The Green Wine Bottle
Ever wondered where the green wine bottle originated from? Well, it was actually invented in England by a Catholic diplomat and polymath, Sir Kenelm Digby (1603-1665), up until then it had been stored in goat skin bags.
In the 1630’s Digby owned a glassworks and manufactured globular wine bottles with a high tapered neck, a collar and a punt. His winning manufacturing technique of using a coal furnace which included a wind tunnel, making it hotter than usual and a higher ratio of sand to potash and lime resulted in stronger and more stable wine bottles than were customary. Digby’s bottles were square which makes them easier to stack. The translucent green or brown colour acts to protect the content from the light.
Digby is known for the publication of a cookbook called ‘The Closet of the Eminently Learned Sir Kinelme Digbie Knight Opened’, which is currently considered an excellent source of period recipes particularly for beverages such as mead.
The ‘Real Thing’
Without wine, there would be no Coca-Cola. Tonic wines became popular in the mid 19th century and were fortified with the South American plant extract ‘coca’. By 1863 Vin Mariani was a popular coca-wine drank by millions across the world. It was even consumed by Queen Victoria and Thomas Edison.
In Atlanta, John Pemberton produced a popular American version, but in 1885 prohibition laws forced him to produce a non-alcoholic version which he livened up with kola nuts, which are rich in caffeine and Coca-Cola was born!
Italy –‘The Land of Wine’
Southern Italy was dubbed by the Greeks as ‘The Land of Wine’ whilst Romans enjoyed the wines of the Campania region. Wine has been produced there for over 4000 years. When the Phoenicians arrived in 2000 B.C, the wine business was already thriving. The rich soil and temperature climate are ideal for growing all kinds of fruit and vegetables including grapes.
Campania is the region surrounding Naples. It is home to pizza and Mount Vesuvius. When Pompeii was buried by Mount Vesuvius, over 200 wine bars were buried with it!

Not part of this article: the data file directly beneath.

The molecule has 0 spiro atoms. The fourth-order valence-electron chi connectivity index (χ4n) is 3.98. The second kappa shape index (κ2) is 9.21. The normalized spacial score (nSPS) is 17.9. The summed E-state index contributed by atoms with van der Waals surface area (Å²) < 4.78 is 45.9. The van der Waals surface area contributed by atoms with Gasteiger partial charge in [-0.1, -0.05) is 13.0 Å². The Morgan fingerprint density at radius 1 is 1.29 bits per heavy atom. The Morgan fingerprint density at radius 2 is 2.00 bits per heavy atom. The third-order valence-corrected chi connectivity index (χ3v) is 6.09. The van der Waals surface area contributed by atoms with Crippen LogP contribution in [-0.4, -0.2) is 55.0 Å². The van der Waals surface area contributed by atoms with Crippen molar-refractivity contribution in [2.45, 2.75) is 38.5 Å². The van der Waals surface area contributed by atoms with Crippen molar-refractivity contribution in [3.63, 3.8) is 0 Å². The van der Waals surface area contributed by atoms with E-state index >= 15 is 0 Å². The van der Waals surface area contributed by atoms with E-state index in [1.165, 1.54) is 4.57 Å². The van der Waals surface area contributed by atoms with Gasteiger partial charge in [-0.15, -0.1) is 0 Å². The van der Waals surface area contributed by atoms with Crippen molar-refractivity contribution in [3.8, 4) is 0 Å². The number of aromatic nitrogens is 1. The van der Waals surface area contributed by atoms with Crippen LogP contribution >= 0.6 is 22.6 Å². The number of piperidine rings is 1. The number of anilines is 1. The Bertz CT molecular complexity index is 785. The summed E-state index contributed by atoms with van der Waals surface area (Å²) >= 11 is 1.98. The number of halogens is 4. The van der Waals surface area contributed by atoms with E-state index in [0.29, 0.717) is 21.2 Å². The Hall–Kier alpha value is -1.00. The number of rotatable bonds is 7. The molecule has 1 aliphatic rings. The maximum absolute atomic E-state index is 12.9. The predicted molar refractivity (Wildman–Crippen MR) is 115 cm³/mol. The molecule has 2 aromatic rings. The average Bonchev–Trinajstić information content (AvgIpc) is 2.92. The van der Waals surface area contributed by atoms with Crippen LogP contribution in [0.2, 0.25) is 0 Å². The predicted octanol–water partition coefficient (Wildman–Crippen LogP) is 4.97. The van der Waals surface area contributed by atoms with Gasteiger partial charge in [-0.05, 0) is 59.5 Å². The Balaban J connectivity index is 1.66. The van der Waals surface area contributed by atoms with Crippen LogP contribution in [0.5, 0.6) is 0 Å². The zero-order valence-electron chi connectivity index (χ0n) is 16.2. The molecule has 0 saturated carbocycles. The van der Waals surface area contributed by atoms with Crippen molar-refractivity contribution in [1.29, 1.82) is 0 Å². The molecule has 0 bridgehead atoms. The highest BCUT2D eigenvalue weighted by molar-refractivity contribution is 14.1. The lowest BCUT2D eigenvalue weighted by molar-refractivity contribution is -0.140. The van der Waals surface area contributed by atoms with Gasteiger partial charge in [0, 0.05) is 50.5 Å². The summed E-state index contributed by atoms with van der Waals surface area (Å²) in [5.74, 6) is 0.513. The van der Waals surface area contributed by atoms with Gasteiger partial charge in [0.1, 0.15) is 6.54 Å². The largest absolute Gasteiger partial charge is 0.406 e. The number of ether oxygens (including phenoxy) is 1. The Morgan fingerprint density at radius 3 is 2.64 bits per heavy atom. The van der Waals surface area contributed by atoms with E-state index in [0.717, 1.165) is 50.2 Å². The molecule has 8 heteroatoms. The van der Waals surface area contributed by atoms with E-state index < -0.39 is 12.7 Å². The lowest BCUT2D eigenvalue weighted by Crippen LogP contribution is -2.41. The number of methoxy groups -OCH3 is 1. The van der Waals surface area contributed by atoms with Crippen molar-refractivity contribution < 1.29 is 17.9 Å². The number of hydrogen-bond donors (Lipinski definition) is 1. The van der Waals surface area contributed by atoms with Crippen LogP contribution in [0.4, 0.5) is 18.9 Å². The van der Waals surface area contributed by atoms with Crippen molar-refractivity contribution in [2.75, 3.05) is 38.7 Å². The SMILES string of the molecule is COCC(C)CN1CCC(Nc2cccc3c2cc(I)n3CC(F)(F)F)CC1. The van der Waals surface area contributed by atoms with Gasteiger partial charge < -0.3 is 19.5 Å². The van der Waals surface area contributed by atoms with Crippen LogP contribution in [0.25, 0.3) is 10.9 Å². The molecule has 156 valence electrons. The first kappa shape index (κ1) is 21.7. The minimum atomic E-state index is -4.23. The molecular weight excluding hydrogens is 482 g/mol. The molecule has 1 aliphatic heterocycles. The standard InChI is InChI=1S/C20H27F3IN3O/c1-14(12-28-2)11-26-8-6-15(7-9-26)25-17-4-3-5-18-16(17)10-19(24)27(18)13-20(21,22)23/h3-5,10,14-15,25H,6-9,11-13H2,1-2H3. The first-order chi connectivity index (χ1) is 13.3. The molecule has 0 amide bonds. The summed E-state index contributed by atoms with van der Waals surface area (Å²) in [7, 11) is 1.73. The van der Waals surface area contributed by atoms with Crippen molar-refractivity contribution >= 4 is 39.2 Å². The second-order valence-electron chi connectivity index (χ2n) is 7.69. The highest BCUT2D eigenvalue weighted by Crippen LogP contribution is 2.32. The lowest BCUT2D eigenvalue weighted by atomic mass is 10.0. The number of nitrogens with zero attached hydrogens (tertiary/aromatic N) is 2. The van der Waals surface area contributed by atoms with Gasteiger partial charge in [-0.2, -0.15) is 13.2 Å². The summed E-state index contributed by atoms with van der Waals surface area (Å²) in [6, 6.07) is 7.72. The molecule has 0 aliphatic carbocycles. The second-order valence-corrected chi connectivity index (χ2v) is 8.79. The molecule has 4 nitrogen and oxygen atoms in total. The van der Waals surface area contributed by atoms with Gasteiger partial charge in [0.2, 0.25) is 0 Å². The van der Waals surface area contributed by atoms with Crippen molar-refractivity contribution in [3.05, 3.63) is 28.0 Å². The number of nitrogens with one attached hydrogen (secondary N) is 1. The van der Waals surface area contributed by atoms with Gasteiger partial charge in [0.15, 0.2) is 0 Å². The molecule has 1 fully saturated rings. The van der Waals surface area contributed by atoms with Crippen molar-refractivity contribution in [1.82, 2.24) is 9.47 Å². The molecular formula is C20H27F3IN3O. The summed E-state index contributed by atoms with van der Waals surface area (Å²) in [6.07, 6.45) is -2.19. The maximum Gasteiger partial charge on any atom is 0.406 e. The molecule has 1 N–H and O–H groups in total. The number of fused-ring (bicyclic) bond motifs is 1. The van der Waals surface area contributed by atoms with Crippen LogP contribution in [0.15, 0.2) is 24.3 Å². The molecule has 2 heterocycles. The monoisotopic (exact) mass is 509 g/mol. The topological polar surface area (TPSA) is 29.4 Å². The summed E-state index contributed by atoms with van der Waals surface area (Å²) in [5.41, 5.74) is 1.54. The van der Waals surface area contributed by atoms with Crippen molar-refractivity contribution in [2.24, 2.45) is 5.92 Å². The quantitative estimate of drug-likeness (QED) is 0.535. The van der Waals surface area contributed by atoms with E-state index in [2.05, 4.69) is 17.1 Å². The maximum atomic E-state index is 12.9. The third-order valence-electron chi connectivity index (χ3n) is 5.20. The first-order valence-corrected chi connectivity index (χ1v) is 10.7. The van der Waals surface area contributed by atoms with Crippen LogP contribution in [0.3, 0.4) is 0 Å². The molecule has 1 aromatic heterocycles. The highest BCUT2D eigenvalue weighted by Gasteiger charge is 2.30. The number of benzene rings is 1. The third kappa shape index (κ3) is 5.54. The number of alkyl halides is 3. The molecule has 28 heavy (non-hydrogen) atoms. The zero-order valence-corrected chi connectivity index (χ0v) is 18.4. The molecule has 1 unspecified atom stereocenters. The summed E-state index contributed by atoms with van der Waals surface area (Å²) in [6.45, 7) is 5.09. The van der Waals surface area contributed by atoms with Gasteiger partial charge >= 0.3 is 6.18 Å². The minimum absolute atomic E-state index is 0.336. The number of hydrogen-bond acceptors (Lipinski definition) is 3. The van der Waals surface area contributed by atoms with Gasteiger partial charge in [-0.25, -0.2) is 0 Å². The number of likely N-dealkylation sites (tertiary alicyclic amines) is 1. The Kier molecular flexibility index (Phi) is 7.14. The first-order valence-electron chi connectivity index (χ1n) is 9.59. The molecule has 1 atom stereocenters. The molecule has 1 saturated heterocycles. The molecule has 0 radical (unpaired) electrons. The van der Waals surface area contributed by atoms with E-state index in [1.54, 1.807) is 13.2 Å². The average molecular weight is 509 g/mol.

The Oldest Wine Cellar in the World
The oldest wine cellar in the world is held on the wreck of the Titanic. Amazingly, these bottles are still intact a century after the ship’s fateful day. Although salvaging materials from the Titanic is very controversial, it is believed six bottles of authentic wine actually from the cellar of the Titanic were sold to a ‘high profile customer in Asia’ by Australian company ‘Wineflyers International’ whose customers are believed to include pop legend David Bowie.
Wine and Celebrity Involvement
David Bowie is not the only celebrity famously linked to wine. Italian-American director Francis Ford Coppola comes from a family with a long history of winemaking and British Singer Cliff Richard has been a lifelong enthusiast and entered the wine industry doing something he enjoys. Fellow musician Sting and American actors Brad Pitt and Johnny Depp own vineyards and wine estates entirely for their own personal use, but a lot of celebrities are leveraging their name recognition as a selling tool in the wine industry. Five years ago statistics proved that sales of celebrity wines were up by nearly 20% over previous years.
Celebrities can be involved in their winery and vineyards in many different ways. Some will lend their names to winery for a one off production.
In 1974, Bob Dylan gave permission for Italian winery ‘Fattoria Le Terrazze’ to use his name, album art and likeness to create a wine that pays tribute to his album ‘Planet Waves’. In 2009 British chef Gordon Ramsey allowed a Bordeaux winery to use his name to celebrate the release of their 10th vintage. (He rather nobly gave them permission without claiming royalties)
In the UK, wine has recently made the headlines as being a good investment. Returns on Individual Savings Accounts (ISA) remain low, with rates as low as 0.5 %, but investing the ISA amount in wine has currently seen returns of over 10% a year.
Although no one can predict the future, it does seem to be a good time to buy wine at the moment as consumers have been getting excellent returns. With other recent positive press reporting links between drinking wine and the protection against sunburn and the anti-ageing properties being confirmed in red wine it is definitely as good a time as any to raise a glass. Cheers!
|Writer – Katrina Norman – is a freelance writer from England who covers both wine and travel for a number of journals.|